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Will anticipated 'World Cup bump' bring more interest to Utah Royals FC, National Women's Soccer League?

United States fans cheer prior to the Women's World Cup round of 16 soccer match between Spain and United States at Stade Auguste-Delaune in Reims, France, Monday, June 24, 2019.
United States fans cheer prior to the Women's World Cup round of 16 soccer match between Spain and United States at Stade Auguste-Delaune in Reims, France, Monday, June 24, 2019.
Thibault Camus, AP

SANDY — Ahead of Friday afternoon’s much-anticipated FIFA Women’s World Cup quarterfinal between the United States Women’s National Team and host nation France in Paris, interest in the tournament is certainly high here in the United States.

The Washington Post reported Thursday that television ratings are up significantly compared to the 2015 tournament even though games are being played in the middle of the afternoon here. It’s a big topic of conversation on Twitter during games as measured by Lehi-based social media marketing company Nuvi. Plus, a number of local establishments have held special watch parties.

Away from the games themselves, controversy that has dominated headlines arose earlier this week when USWNT star Megan Rapinoe said she would not visit the White House if the squad wins the World Cup, prompting a firestorm of tweets from President Donald Trump on Wednesday morning.

Members of the National Women’s Soccer League’s Utah Royals FC squad are hoping the interest in the World Cup will lead to more interest in their squad and the NWSL in general. As URFC and USWNT defender Kelley O’Hara said before the tournament, according to USA Today’s Nancy Armour, “Well, they can see (USWNT players) on a regular basis in the NWSL ... they can see the talent week in and week out.”

Indeed, all 23 USWNT players are in the league and are expected to return to it after the conclusion of the World Cup, and 58 players total (roughly 25 percent of the league) were named to World Cup rosters and will be trickling back to the NWSL over time after their teams are eliminated.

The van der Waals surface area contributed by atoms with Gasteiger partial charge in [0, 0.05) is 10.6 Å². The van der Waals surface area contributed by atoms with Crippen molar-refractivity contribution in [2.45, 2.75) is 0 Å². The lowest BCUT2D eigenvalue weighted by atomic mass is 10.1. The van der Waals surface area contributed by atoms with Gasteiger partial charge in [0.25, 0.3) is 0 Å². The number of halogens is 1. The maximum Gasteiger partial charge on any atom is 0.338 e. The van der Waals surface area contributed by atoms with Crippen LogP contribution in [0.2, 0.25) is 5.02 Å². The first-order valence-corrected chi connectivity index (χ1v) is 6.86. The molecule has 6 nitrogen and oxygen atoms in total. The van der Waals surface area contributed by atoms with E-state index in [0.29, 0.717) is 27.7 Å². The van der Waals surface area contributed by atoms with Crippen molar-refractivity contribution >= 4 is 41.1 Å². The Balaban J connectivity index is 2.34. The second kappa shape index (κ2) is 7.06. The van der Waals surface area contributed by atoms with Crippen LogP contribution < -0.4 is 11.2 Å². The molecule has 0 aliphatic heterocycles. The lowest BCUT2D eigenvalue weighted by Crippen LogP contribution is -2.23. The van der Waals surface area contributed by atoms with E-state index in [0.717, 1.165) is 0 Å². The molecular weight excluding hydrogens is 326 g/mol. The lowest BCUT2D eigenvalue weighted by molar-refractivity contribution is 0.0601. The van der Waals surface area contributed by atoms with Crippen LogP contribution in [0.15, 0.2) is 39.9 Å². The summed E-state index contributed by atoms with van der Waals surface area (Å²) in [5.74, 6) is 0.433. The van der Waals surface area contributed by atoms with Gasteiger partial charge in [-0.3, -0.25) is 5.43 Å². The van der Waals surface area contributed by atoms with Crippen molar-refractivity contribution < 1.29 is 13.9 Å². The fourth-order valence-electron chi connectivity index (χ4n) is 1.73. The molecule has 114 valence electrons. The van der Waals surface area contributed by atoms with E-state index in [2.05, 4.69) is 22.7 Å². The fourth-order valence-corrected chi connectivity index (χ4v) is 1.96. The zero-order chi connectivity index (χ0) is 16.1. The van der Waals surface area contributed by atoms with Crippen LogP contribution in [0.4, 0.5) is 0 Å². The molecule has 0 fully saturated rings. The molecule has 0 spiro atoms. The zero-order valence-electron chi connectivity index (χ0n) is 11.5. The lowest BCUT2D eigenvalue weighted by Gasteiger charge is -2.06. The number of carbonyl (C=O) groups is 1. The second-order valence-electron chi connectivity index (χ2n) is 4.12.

“The World Cup is huge for women’s soccer and the visibility for this league,” said URFC forward Amy Rodriguez, who appeared in the 2011 and 2015 tournaments for the USWNT. “I hope fans are excited about the World Cup, enjoying the World Cup. I hope we can gain a few more Royals fans for the Utah people who are out here.

"I hope that there is a trickle-down effect with the NWSL and I hope people come out and watch because it is an exciting game and we’ve got some excellent players in this league.”

After strong attendance numbers for URFC in 2018, it hasn’t been as good in 2019 for a team that is just a point out of first place in the NWSL heading into Friday night’s contest against Washington-based Reign FC at Rio Tinto Stadium.

Although reported numbers of tickets distributed skew actual attendance numbers, the club has averaged a reported number of just 6,561 tickets distributed for its two most recent home games.

Can the so-called “World Cup bump” help?

“I think that the further the U.S. gets, it’s better for the NWSL,” midfielder Mandy Laddish said. “If they end up winning it, that’s great for us. If they don’t win it, it’s not so great, but still, women’s soccer is in everybody’s eyes right now, so hopefully that transfers to the NWSL.”

Both Laddish and URFC head coach Laura Harvey feel that efforts could be better from a marketing and support standpoint as players transition back into the league from the World Cup, with Laddish specifically calling upon U.S. Soccer to help more in that regard than it did in 2015.

“We’re really hoping that they pick up and do that for us this time around,” she said. “I think the transition could be a little better. They could hype it up a little more.”

Harvey has bigger aspirations, with hopes that there’s not just a bump in interest this year, but that it stays in the years to come.

“For me personally, I think that we have to solve making sure that it’s not a bump, it’s everlasting,” she said. “We didn’t capitalize on it as best we could in ‘15 as a league, I don’t think. We got the bump toward the back end of the season but then that didn’t continue into ‘16, ‘17, ‘18, so for me, we’ve got to work out why, what that reason was and use the bump for not just the end of this season, but leading into 2020, 2021 (and so on).”